Peace, love, not much else - The Explorer: El Sol

Peace, love, not much else

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Posted: Tuesday, September 1, 2009 11:00 pm | Updated: 1:26 pm, Mon Apr 18, 2011.

Associated Press

'Taking Woodstock'

Rated R for graphic nudity, some sexual content, drug use and language. 120 min. Two stars out of four.

They aren't words you hear very often: an Ang Lee comedy. He hasn't really made one since he directed "The Wedding Banquet” and "Eat Drink Man Woman” back-to-back in 1993 and 1994.

And so, on the heels of the emotionally heavy "Brokeback Mountain” and "Lust, Caution,” Lee lightens up — and the result is actually too lightweight. He approaches the fabled concert from an outsider's angle, which is innovative; truly, the significance of Woodstock has been chronicled ad naueseam, especially lately upon its 40th anniversary.

But in telling the story of the people who inadvertently launched the event, Lee leaves out the substance. Rather, he ambles amiably among these motley figures, with civic leader Elliot Teichberg (comic Demetri Martin) at the center. When Robert Altman used this structural tactic — and he did it often — it still felt cohesive, like an intricate but subtle dance.

"Taking Woodstock,” by comparison, feels scattershot and incomplete. The script from Lee's longtime collaborator James Schamus, based on Elliot Tiber's book, traces the pieces that fell into place to make Woodstock happen.

Elliot, a New York City interior designer, happens to have moved back home with his Russian immigrant parents (Henry Goodman and an over-the-top Imelda Staunton) to help them salvage their run-down Catskills motel.

An arts and music festival in a neighboring town happens to have lost its permit. As president of the Bethel Chamber of Commerce, Elliot thinks it would boost the economy to play host instead — and he just happens to know a guy named Max Yasgur (Eugene Levy) with a 600-acre dairy farm, the perfect place for such an event.

'Big Fan'

Rated R for language and some sexuality. 85 min. Three stars out of four.

Jim Rome urges his listeners (or "clones,” as he so lovingly calls them) to have solid takes, to bring it, when they dial into his sports talk radio show.

Patton Oswalt's character in "Big Fan,” Paul Aufiero, ensures that his takes are solid because they are his raison d'etre.

A portly Staten Island parking garage attendant stuck in his childhood home with his mother at age 35, Paul lives and dies for the New York Giants, and spends each day at work in his little metal box honing the arguments he'll make about his beloved football team during his favorite sports talk radio show each night.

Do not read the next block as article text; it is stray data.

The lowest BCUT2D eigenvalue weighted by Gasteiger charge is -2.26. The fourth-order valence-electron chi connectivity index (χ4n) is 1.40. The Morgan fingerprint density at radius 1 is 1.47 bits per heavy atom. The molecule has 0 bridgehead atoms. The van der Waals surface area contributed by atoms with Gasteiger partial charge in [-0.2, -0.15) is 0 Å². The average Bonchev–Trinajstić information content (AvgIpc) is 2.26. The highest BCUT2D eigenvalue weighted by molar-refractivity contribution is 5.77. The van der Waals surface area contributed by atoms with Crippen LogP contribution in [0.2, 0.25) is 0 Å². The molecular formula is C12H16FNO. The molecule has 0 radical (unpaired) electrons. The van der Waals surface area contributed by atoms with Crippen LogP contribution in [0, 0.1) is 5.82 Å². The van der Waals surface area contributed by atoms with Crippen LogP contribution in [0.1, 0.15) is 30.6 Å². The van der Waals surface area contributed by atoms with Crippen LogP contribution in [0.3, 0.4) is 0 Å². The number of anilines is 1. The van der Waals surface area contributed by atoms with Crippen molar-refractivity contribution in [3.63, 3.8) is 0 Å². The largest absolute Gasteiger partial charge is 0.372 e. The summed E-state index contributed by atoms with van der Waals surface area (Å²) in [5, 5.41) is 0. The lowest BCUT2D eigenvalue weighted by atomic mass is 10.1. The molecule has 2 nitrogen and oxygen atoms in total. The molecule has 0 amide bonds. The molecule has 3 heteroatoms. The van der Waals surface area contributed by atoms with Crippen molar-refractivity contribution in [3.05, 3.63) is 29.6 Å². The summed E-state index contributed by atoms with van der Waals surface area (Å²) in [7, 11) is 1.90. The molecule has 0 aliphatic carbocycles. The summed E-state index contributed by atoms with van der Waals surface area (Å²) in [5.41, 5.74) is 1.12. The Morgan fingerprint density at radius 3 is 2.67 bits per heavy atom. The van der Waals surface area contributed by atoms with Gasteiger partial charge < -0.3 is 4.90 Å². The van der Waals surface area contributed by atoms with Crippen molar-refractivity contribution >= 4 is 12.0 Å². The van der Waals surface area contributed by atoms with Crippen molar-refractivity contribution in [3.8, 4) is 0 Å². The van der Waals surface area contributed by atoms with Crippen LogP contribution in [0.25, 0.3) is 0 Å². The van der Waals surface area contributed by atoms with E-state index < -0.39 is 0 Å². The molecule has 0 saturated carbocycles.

Paul Aufiero feels completely believable in the hands of Robert Siegel, writer of the equally stripped-down and realistic "The Wrestler,” who wrote the script and makes his directing debut here.

Siegel has captured a very specific fan: the kind who refers to his team as "we,” who derives confidence from walking around the neighborhood in his puffy red-and-blue jacket and prepares all week for a few hours on Sunday. You could describe him as pathetic in his arrested development, his lack of perspective.

But Oswalt, best known for his comedy and his starring voice work in the animated "Ratatouille,” brings enough depth to the character to make you feel sorry for him.

'World's Greatest Dad'

Rated R for language, crude and sexual content, some drug use and disturbing images. 99 min. Two and a half stars out of four.

This is tricky: How to talk about the latest comedy from Bobcat Goldthwait without giving away all its twists and twisted details?

"World's Greatest Dad” is extremely dark and daring and definitely not for everyone, but it shows that with his third film as writer and director, Goldthwait is honing a unique and fearless voice, and that's exciting to see.

Robin Williams stars as Lance Clayton, a loser of a high-school poetry teacher. He'd dreamed of fame and fortune as a novelist; instead, he can only get a handful of students to sign up for his elective course while the young, popular creative writing teacher (Henry Simmons) finds his classroom packed.

Lance's 15-year-old son, Kyle (Daryl Sabara), is among the students who view him with disdain; then again, Kyle is a vile human being.

All he cares about are video games and graphic porn, and he bullies the only friend he's got. A freak accident alters both of their profiles on campus, a social shift that Lance exploits in hideous ways.

Goldthwait finds enough clever ways into that joke to make it fresh, and he makes you curious to see how far he's willing to push it.

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